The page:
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CSR (Customer Specific Requirements) in TS 16949 Audits - Always required?

Peters

Quite Involved in Discussions
#1
During the TS audit in one automotive firm we had difficult discussion with the person responsible for the quality system:

His answer for nonconformities based on CSR:

In the case of customers with whom we have contract, eg. Eaton, Delphi, TRW, Bosch - if the contract recall formally Supplier Quality Manual or Customer Specific Requirements we will implement this. If such agreement does not exist in contract - we have no reason to implement this Manual or CSR. The fact that the customer have manual for suppliers - it’s not a reason for implementation. What matters is what is in the contract, not the manuals, which are at the customer on the website "

What do you think about such line of defense...
 
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Jim Wynne

Super Moderator
#2
During the TS audit in one automotive firm we had difficult discussion with the person responsible for the quality system:

His answer for nonconformities based on CSR:

In the case of customers with whom we have contract, eg. Eaton, Delphi, TRW, Bosch - if the contract recall formally Supplier Quality Manual or Customer Specific Requirements we will implement this. If such agreement does not exist in contract - we have no reason to implement this Manual or CSR. The fact that the customer have manual for suppliers - it’s not a reason for implementation. What matters is what is in the contract, not the manuals, which are at the customer on the website "

What do you think about such line of defense...
Given only the information that's available, I think he's technically correct. There are no "requirements" that exist outside of contractual obligations and agreements in this regard. I think it's a good idea to not allow customers, especially automotive customers, to impose requirements that haven't been subjected to negotiation. Whether the auditee is correct in stating that he has no reason to "implement" CSRs is another question.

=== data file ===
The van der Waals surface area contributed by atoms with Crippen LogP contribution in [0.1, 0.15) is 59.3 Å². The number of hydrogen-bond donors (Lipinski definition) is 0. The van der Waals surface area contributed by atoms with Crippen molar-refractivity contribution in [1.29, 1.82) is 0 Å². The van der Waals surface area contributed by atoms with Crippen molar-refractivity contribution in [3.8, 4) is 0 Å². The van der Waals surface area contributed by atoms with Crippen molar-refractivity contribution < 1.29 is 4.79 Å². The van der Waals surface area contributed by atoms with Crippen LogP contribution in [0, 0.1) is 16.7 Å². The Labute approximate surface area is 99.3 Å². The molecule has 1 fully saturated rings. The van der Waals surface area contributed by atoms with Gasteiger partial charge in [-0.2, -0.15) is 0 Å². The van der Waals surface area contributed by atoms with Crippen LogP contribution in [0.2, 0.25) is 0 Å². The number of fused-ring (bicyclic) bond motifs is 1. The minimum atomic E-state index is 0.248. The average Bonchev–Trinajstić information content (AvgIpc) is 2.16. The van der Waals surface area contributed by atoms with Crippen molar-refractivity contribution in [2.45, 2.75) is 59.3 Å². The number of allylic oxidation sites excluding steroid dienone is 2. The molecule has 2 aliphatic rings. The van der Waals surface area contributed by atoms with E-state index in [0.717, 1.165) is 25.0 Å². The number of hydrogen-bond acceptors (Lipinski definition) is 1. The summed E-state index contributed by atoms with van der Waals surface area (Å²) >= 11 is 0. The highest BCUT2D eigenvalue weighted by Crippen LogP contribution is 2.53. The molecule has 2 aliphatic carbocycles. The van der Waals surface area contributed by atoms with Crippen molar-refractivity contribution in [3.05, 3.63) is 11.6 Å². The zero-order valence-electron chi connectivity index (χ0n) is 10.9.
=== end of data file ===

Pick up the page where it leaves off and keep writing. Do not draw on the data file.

Stijloor

Staff member
Super Moderator
#3
Customer Specific Requirements only apply from the initial contact (quotations and P.O. review & approval) until the end of the contractual obligation (invoicing and obtaining customer feedback). After this, they may still be called your customer, but unless you actually produce and ship parts to them, their CSR's do not apply.

When I play auditor, I only look at CSR's associated with current customers and their contracts.

To make life easier for all involved with CSR's, see linked post. I developed a CSR matrix. It is an older version, but you get an idea how to address CSR's

Stijloor.



.
 
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#4
During the TS audit in one automotive firm we had difficult discussion with the person responsible for the quality system:

His answer for nonconformities based on CSR:

In the case of customers with whom we have contract, eg. Eaton, Delphi, TRW, Bosch - if the contract recall formally Supplier Quality Manual or Customer Specific Requirements we will implement this. If such agreement does not exist in contract - we have no reason to implement this Manual or CSR. The fact that the customer have manual for suppliers - it’s not a reason for implementation. What matters is what is in the contract, not the manuals, which are at the customer on the website "

What do you think about such line of defense...
Customer specific requirements shall be agreed, confirmed and signed off. If they are not communicated and agreed in formal way, they do not exist.
Take into account that CSR can vary from supplier and supplier. For instance, if you want the product to be shipped in yellow box, this is a requirment of mine.Other customers may want other colours and you as supplier has a cost for this to be agreed in a formal way. Just for this exist FMEA and Control plan.
A question for you , just to frame the issue: are you conducting a supplier audit, Registrar audit, internal audit?
:bigwave:
 
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Peters

Quite Involved in Discussions
#5
Jim Wynne, Stijloor, qusys

In theory - formally, he could be right, taking into account the legal issues. However, in many companies, it appears, it is not entirely clear what is established in the contract because the sales department is in another location and the production plant has not received any information about customer requirements. Another problem - one day I read in the company (tier I) contract with General Motors (along with the general terms and conditions) and I read there is not any reference to GM Customer Specifics. It is difficult to imagine that the GM Supplier Quality Dpt did not require GM Customer Specifics from suppliers.